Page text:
Yesterday City Council had its first substantial conversation about the new land development code. Right out of the gate a couple of the key swing votes, notably Mayor Steve Adler, expressed reluctance to embrace some of the most ambitious reforms proposed: eliminating minimum parking requirements, allowing three units on every residential lot and allowing much more “missing middle” housing (house-scale multifamily) in neighborhoods that have traditionally been exclusively single-family.
What’s a little frustrating is how quickly self-proclaimed housing proponents are to close the door on mechanisms to create more housing. Adler said he wasn’t comfortable supporting triplexes on every lot, as Minneapolis recently did. He worried it would make things complicated and divisive. He also signaled that he thought the “missing middle” transition zones proposed by Greg Casar & Delia Garza went too far into single-family neighborhoods.
Nobody on Council, certainly nobody outside of the three-member preservationist bloc (Tovo, Pool, Alter), has said that preserving the architectural character of single-family neighborhoods is a top priority in the new LDC. Rather, they have all repeatedly stated that housing, affordability, and environmental sustainability are the top objectives. But what other justification besides neighborhood character is there for opposing these proposed policies to create more housing density?
What the housing advocates should do is ask staff to bring back an analysis of the housing capacity that the city needs to meet Council’s stated housing goals (135,000 units by 2027). The housing capacity refers to the maximum amount of housing that could be built based on the zoning. The actual housing produced will always be far less than the capacity. Wonky types say we need a housing capacity that is about 3-4x the total number of units we want to create.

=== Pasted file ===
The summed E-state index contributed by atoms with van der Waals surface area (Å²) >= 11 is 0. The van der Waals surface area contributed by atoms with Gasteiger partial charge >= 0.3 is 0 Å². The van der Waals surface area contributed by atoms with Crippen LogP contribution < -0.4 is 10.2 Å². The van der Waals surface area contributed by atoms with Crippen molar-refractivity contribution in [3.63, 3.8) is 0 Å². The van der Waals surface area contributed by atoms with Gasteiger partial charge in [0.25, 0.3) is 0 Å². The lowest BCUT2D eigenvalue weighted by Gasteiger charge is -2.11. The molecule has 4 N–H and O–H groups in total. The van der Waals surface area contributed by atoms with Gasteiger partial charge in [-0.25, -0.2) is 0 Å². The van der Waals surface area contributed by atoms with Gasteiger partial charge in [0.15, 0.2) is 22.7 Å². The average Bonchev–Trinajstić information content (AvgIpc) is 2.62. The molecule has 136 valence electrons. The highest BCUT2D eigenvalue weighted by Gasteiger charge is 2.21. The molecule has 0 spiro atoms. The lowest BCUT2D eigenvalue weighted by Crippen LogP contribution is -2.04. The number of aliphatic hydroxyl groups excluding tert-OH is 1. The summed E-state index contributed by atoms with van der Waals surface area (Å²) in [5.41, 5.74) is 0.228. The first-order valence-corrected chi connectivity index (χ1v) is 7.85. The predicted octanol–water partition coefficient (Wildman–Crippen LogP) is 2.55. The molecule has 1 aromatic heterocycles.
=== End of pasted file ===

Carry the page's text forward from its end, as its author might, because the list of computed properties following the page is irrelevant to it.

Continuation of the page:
(Now, I think it’s very likely that our housing goal itself is woefully insufficient to meet our needs, but that’s another conversation)
In addition to asking staff for a housing capacity calculation, Council can attach the additional constraint that two-thirds of the new capacity should be in the urban core, because otherwise staff might come back and just tell Council the city will meet its housing goal simply by continuing to build single-family sprawl in the outer reaches of town.
Staff could present several different scenarios for the capacity needed to meet the housing goals. One scenario might rely more on building up the corridors, while another might rely more on integrating more missing middle housing types throughout single-family neighborhoods. Or one might allow more intense missing-middle on the edges of neighborhoods (eight-unit buildings), while another might focus on allowing smaller scale missing middle (triplexes, fourplexes) everywhere.
Whatever staff comes back with, the burden would be on Council members to explain why they are opposing a plan that would provide the housing we so desperately need. Yes, the most fervent preservationists will oppose no matter what and simply say they don’t buy staff’s analysis. But it would be much harder for the moderates on the dais, notably Adler and Kitchen, to oppose what they’re being told is an empirically-crafted code to address our housing crisis.
Right now, we have the process backwards. CMs are proposing allowing more housing here or there, and others are saying they don’t want that; we need to create housing some other way. That type of debate often leads to no new housing.
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